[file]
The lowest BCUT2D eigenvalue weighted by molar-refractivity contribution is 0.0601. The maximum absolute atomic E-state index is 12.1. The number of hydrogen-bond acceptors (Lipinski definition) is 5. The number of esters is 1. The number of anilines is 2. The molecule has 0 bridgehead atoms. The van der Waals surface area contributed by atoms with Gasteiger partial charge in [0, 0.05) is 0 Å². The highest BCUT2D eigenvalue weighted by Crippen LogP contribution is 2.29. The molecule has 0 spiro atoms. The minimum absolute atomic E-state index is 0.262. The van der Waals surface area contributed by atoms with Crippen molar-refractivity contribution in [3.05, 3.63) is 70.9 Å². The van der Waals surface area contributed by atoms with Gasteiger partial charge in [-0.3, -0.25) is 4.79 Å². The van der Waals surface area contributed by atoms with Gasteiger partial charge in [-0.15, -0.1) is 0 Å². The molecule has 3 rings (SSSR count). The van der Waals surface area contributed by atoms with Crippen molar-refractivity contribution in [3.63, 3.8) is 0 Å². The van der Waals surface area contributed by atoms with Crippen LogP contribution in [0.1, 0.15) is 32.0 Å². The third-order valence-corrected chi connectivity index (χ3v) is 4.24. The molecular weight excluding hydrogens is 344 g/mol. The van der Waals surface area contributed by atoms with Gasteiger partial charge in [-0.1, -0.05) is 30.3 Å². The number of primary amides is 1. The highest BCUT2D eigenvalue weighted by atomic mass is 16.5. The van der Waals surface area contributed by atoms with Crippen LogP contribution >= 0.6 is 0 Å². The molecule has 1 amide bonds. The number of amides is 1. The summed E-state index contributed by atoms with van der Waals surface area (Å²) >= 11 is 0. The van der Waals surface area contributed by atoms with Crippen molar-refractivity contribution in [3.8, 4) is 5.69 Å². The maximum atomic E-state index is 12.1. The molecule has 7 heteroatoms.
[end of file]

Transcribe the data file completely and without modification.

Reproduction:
The lowest BCUT2D eigenvalue weighted by molar-refractivity contribution is 0.0601. The maximum absolute atomic E-state index is 12.1. The number of hydrogen-bond acceptors (Lipinski definition) is 5. The number of esters is 1. The number of anilines is 2. The molecule has 0 bridgehead atoms. The van der Waals surface area contributed by atoms with Gasteiger partial charge in [0, 0.05) is 0 Å². The highest BCUT2D eigenvalue weighted by Crippen LogP contribution is 2.29. The molecule has 0 spiro atoms. The minimum absolute atomic E-state index is 0.262. The van der Waals surface area contributed by atoms with Crippen molar-refractivity contribution in [3.05, 3.63) is 70.9 Å². The van der Waals surface area contributed by atoms with Gasteiger partial charge in [-0.3, -0.25) is 4.79 Å². The van der Waals surface area contributed by atoms with Gasteiger partial charge in [-0.15, -0.1) is 0 Å². The molecule has 3 rings (SSSR count). The van der Waals surface area contributed by atoms with Crippen molar-refractivity contribution in [3.63, 3.8) is 0 Å². The van der Waals surface area contributed by atoms with Crippen LogP contribution in [0.1, 0.15) is 32.0 Å². The third-order valence-corrected chi connectivity index (χ3v) is 4.24. The molecular weight excluding hydrogens is 344 g/mol. The van der Waals surface area contributed by atoms with Gasteiger partial charge in [-0.1, -0.05) is 30.3 Å². The number of primary amides is 1. The highest BCUT2D eigenvalue weighted by atomic mass is 16.5. The van der Waals surface area contributed by atoms with Crippen LogP contribution >= 0.6 is 0 Å². The molecule has 1 amide bonds. The number of amides is 1. The summed E-state index contributed by atoms with van der Waals surface area (Å²) >= 11 is 0. The van der Waals surface area contributed by atoms with Crippen molar-refractivity contribution in [3.8, 4) is 5.69 Å². The maximum atomic E-state index is 12.1. The molecule has 7 heteroatoms.